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The Delta Aquarids or Delta Aquariids is an annual meteor shower that takes place during July and August. It consists of two branches, the Northern Delta Aquariids and the Southern Delta Aquariids, of which the Southern Delta Aquariids is the stronger. This year's event takes place between July 12th and August 23rd, with peak activity occurring on July 29th when up to 16 meteors per hour can be expected (Zenithal Hourly Rate). In addition, the waxing crescent Moon sets around midnight local time leaving the pre-dawn hours free from its glare. This meteor shower is best seen from tropical and Southern Hemisphere locations.

The Northern Delta Aquariids stream is feeble in comparison. It peaks on August 7th with a maximum ZHR of 4.

Comet 96P/Machholz from HI-2 camera of STEREO-A spacecraft (credit:- NASA/ Johns Hopkins University)

Discovery and Parent Body

Lieutenant Colonel G. L. Tupman, a member of the Italian Meteoric Association, made the first detailed recordings of the Delta Aquariids between July 27 and August 6, 1870. Until then, the streams were unidentified, but by plotting data from 65 meteors he could to a reasonable degree of accuracy determine the general region of sky where the radiant is located.

Between 1926 and 1933, New Zealander Ronald McIntosh improved the radiant position. In 1938, Cuno Hoffmeister the founder of Sonneberg Observatory, along with German colleagues were the first to record the northern part of the stream. It was astronomer Mary Almond, in 1952, who finally confirmed the presence of the two separate radiants.

The parent body of the Southern Delta Aquariids is uncertain. However, comet 96P/Machholz, or comet Machholz as it's often referred, is a possible candidate. Amateur astronomer Donald Machholz, using a pair of 130mm binoculars, discovered this Jupiter family comet in 1986. It has an orbital period of 5.2 years.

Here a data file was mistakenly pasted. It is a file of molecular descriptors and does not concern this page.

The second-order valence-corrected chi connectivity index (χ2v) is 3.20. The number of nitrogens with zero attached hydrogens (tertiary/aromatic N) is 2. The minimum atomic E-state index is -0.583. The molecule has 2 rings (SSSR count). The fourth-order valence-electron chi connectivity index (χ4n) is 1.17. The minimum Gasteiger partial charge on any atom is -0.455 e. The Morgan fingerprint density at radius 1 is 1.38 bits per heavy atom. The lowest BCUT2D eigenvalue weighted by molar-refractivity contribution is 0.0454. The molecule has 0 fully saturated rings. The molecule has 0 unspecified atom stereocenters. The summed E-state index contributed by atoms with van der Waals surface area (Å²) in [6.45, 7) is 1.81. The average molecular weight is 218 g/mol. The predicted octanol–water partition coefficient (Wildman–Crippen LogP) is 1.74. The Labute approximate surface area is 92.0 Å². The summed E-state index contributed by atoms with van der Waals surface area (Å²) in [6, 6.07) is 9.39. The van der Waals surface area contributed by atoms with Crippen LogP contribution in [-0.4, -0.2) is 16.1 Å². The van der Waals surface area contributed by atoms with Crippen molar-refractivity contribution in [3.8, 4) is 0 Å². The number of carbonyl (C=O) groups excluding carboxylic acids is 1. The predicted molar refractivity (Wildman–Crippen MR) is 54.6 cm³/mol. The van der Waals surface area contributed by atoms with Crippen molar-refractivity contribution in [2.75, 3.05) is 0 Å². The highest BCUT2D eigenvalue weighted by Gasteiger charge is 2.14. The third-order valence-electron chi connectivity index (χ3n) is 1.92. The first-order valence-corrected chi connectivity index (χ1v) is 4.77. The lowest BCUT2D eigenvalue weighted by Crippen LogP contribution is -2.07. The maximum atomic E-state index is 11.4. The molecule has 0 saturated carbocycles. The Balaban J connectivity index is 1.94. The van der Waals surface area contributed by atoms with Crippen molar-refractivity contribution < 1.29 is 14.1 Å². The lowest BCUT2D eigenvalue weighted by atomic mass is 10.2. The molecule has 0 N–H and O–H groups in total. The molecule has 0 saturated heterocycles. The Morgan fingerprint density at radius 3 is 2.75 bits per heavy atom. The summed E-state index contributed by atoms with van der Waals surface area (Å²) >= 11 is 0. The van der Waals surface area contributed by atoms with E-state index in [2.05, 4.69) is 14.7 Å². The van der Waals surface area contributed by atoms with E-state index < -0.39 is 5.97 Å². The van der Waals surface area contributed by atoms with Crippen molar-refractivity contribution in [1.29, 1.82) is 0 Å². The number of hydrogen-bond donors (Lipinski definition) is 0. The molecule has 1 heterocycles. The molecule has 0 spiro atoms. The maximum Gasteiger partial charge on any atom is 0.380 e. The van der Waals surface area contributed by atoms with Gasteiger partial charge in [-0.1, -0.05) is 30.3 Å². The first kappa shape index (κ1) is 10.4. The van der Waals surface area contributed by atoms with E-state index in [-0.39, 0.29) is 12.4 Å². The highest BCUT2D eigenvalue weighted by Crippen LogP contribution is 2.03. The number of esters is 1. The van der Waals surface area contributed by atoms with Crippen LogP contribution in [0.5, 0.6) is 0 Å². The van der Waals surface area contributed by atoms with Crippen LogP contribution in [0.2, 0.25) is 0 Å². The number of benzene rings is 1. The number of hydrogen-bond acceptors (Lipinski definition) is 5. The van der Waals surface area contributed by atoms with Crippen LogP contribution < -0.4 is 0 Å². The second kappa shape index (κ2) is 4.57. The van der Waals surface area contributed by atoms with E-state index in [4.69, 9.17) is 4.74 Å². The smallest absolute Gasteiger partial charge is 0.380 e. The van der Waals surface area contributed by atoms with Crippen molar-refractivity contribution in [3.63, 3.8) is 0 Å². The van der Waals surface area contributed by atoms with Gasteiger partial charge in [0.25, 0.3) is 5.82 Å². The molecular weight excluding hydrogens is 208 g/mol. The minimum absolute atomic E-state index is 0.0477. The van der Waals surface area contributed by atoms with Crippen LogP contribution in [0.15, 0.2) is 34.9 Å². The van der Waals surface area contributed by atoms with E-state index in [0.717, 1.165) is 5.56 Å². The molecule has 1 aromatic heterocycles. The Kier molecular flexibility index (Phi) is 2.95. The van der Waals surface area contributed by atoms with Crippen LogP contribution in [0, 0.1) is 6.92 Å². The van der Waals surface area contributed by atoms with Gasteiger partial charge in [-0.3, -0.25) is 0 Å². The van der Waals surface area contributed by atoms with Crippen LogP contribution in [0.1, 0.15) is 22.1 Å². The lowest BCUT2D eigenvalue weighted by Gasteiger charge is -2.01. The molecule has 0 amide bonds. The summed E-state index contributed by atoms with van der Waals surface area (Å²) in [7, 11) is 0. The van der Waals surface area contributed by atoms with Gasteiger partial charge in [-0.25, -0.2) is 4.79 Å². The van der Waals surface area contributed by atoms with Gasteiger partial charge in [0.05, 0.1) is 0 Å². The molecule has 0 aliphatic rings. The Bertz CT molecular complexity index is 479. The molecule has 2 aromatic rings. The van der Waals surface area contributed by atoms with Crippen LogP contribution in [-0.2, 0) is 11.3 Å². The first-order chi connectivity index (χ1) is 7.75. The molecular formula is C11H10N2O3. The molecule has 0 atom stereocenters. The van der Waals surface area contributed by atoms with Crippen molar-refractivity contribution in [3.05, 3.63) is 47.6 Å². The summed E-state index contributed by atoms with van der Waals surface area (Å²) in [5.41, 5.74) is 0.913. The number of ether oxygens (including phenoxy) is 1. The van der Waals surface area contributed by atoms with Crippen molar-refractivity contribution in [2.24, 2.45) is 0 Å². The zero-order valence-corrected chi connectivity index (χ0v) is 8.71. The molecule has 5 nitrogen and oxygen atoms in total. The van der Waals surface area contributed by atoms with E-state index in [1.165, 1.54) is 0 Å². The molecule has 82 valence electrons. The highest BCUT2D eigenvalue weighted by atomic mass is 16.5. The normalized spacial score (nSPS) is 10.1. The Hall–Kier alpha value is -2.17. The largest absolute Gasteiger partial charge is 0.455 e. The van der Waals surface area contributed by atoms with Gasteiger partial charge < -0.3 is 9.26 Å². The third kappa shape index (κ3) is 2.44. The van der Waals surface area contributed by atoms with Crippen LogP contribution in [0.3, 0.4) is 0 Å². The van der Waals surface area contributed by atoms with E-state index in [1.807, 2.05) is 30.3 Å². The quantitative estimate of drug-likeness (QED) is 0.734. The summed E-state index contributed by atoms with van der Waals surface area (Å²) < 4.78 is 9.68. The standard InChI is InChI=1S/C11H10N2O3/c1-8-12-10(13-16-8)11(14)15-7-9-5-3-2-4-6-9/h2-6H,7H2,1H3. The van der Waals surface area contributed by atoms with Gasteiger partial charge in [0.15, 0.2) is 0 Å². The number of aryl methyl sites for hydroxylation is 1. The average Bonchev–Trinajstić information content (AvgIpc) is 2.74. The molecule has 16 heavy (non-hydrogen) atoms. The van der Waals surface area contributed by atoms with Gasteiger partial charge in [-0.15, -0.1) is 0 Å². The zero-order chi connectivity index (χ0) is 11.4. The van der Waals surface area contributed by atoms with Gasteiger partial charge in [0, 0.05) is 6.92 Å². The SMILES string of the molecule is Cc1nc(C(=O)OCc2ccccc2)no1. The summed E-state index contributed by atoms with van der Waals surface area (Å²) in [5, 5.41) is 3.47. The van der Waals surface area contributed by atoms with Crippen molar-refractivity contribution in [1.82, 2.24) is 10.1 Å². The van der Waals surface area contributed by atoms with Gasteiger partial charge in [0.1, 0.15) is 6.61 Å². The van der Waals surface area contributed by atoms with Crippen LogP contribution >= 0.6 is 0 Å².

The shower radiants are located in the faint zodiac constellation of Aquarius and southwest of the "Square of Pegasus". The southern radiant is 3 degrees west of Skat (δ Aqr - mag. +3.3) with the northern radiant a further 14 degrees to the north. The brightest star in the surrounding sky is first magnitude Fomalhaut (α PsA - mag. +1.2) in Piscis Austrinus. Fomalhaut is positioned 14 degrees south-southeast of the southern radiant.

Delta Aquariids Radiants and Star Chart (credit:- freestarcharts)

Delta Aquariids Radiants and Star Chart - pdf format (credit:- freestarcharts)

What to expect in 2017

The best time to observe the meteor shower is during the early hours on the morning of July 29/30. Observers in the Southern Hemisphere and tropics should see a good show with the radiant high in the sky. For those at northern temperate latitudes, the radiant is lower down and therefore fewer meteors will be visible.

The Aquariids travel at a slow to medium velocity (41 km/s). As with all meteor showers, the trails often streak across the sky quite a distance from the actual radiant point; in many cases in excess of 30 degrees. It's therefore a good idea not to look directly at the radiant itself, but to scan a large area of the sky surrounding it.

Southern Delta Aquariids Data Table 2017

Meteor shower nameSouthern Delta Aquariids
Radiant constellationAquarius
ActivityJuly 12th -> August 23rd
Peak DateJuly 29th
RA (J2000)22hr 40m
DEC (J2000)-16d
Speed (km/s)41
ZHR 16
Parent bodyUncertain but possibly comet 96P/Machholz
NotesAlso referred to as the Southern Delta Aquarids meteor shower

Comet 96P/Machholz Data Table (at epoch February 17th, 1994)

ClassificationJupiter-family comet (NEO)
DiscovererDonald Machholz
Discovery dateMay 12th, 1986
Aphelion distance (AU)5.94321
Perihelion distance (AU)0.12378
Orbital period (years)5.28362
Last perihelionJuly 14th, 2012
Next perihelionOctober 26th, 2017
NotesAlso known as Comet Machholz or 96P/Machholz 1. Discovery made by amateur astronomer Donald Machholz using 130mm binoculars